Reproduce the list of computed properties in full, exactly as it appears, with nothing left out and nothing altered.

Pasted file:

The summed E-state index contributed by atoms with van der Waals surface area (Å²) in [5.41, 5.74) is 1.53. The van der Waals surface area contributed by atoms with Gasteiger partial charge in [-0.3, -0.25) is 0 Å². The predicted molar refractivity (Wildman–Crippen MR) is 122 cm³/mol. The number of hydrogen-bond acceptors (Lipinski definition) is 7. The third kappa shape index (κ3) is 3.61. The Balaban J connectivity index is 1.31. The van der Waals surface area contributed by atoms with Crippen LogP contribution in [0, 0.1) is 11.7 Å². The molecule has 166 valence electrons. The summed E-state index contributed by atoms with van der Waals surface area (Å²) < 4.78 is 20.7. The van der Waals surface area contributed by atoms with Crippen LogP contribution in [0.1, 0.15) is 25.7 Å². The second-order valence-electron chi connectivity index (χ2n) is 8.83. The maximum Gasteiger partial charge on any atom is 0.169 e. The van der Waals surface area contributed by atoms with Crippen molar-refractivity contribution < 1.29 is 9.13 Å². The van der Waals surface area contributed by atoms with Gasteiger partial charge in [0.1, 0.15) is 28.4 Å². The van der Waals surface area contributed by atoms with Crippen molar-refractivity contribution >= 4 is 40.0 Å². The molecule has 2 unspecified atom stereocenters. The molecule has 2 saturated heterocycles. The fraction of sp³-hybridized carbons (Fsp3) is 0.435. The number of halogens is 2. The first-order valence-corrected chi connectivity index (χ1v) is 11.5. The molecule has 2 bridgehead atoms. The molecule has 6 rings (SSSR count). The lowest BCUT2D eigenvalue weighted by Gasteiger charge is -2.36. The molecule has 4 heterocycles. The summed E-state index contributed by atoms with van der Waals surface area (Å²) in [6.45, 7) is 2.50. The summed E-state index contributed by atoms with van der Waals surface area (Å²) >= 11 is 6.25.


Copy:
The summed E-state index contributed by atoms with van der Waals surface area (Å²) in [5.41, 5.74) is 1.53. The van der Waals surface area contributed by atoms with Gasteiger partial charge in [-0.3, -0.25) is 0 Å². The predicted molar refractivity (Wildman–Crippen MR) is 122 cm³/mol. The number of hydrogen-bond acceptors (Lipinski definition) is 7. The third kappa shape index (κ3) is 3.61. The Balaban J connectivity index is 1.31. The van der Waals surface area contributed by atoms with Crippen LogP contribution in [0, 0.1) is 11.7 Å². The molecule has 166 valence electrons. The summed E-state index contributed by atoms with van der Waals surface area (Å²) < 4.78 is 20.7. The van der Waals surface area contributed by atoms with Crippen LogP contribution in [0.1, 0.15) is 25.7 Å². The second-order valence-electron chi connectivity index (χ2n) is 8.83. The maximum Gasteiger partial charge on any atom is 0.169 e. The van der Waals surface area contributed by atoms with Crippen molar-refractivity contribution < 1.29 is 9.13 Å². The van der Waals surface area contributed by atoms with Gasteiger partial charge in [0.1, 0.15) is 28.4 Å². The van der Waals surface area contributed by atoms with Crippen molar-refractivity contribution >= 4 is 40.0 Å². The molecule has 2 unspecified atom stereocenters. The molecule has 2 saturated heterocycles. The fraction of sp³-hybridized carbons (Fsp3) is 0.435. The number of halogens is 2. The first-order valence-corrected chi connectivity index (χ1v) is 11.5. The molecule has 2 bridgehead atoms. The molecule has 6 rings (SSSR count). The lowest BCUT2D eigenvalue weighted by Gasteiger charge is -2.36. The molecule has 4 heterocycles. The summed E-state index contributed by atoms with van der Waals surface area (Å²) in [6.45, 7) is 2.50. The summed E-state index contributed by atoms with van der Waals surface area (Å²) >= 11 is 6.25.